If you need an article from a journal that the Library doesn't have, contact the Reference Desk. We can help you find a library that does have it, or we can show you how to request the article through interlibrary loan (ILL).

Government and Think Tank Reports

  • GAO Reports. The Government Accountability Office (GAO) is the investigative arm of Congress. "Its mission is to support Congress in meeting its Constitutional responsibilities (e.g. oversight, policy, and funding decision) and to help improve the performance and accountability of the Federal Government for the American People." Most GAO reports are made at the request of members of Congress. They are also available on Westlaw: GAO-RPTS (1994 - present).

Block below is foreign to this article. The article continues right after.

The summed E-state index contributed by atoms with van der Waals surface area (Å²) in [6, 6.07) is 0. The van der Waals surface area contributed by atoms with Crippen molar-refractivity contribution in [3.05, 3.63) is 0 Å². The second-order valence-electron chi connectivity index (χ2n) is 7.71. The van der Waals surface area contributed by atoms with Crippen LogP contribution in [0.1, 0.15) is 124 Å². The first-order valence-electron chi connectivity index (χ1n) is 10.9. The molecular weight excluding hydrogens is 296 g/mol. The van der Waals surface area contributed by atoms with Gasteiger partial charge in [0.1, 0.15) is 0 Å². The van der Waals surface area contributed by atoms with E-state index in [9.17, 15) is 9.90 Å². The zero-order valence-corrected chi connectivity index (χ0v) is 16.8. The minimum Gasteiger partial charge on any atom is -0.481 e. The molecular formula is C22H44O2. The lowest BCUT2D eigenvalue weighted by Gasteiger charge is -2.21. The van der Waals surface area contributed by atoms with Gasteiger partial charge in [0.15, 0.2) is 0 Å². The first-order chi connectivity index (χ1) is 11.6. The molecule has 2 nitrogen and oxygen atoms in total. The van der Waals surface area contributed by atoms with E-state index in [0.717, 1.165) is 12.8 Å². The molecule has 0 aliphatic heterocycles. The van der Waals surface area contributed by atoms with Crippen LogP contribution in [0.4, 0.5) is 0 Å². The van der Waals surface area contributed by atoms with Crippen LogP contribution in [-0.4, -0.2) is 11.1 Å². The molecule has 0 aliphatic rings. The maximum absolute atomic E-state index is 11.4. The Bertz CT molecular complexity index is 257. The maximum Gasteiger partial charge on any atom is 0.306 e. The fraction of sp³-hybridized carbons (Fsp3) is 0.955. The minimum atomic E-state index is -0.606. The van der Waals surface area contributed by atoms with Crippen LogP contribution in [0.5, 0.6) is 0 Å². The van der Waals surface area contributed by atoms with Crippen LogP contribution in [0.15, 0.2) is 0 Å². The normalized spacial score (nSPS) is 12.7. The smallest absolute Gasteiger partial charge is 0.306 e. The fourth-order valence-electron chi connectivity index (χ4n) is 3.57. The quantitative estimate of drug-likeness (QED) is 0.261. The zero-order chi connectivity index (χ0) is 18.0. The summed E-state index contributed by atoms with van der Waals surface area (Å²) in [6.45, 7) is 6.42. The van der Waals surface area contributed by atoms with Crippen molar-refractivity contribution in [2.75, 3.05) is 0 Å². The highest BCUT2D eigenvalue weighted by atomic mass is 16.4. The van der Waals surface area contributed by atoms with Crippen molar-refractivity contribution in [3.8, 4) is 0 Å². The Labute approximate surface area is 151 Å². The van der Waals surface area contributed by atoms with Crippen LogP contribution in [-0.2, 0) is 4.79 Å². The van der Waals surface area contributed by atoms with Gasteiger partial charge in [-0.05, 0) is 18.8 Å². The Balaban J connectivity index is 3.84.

• PolicyFile (1990 - present). Indexes and abstracts public policy research and analyses originating from think tanks, university research programs, research organizations, and publishers (includes some GAO Reports, but not CRS Reports). Where available, access to home pages and full text are made available within individual abstracts.
  • PAIS International (1972 - present). Indexes public policy and public affairs literature.
  • CQ Researcher. Weekly publication covers the most current and controversial issues of the day with complete summaries, insight into all sides of the issues, bibliographies and more .
  • Congressional Research Service Reports (CRS Reports). These are non-partisan and in-depth reports produced by the Congressional Research Service, the research arm of the Library of Congress, on a variety of topics for Congress. They are not widely available, but a few libraries have been collecting and making them accessible: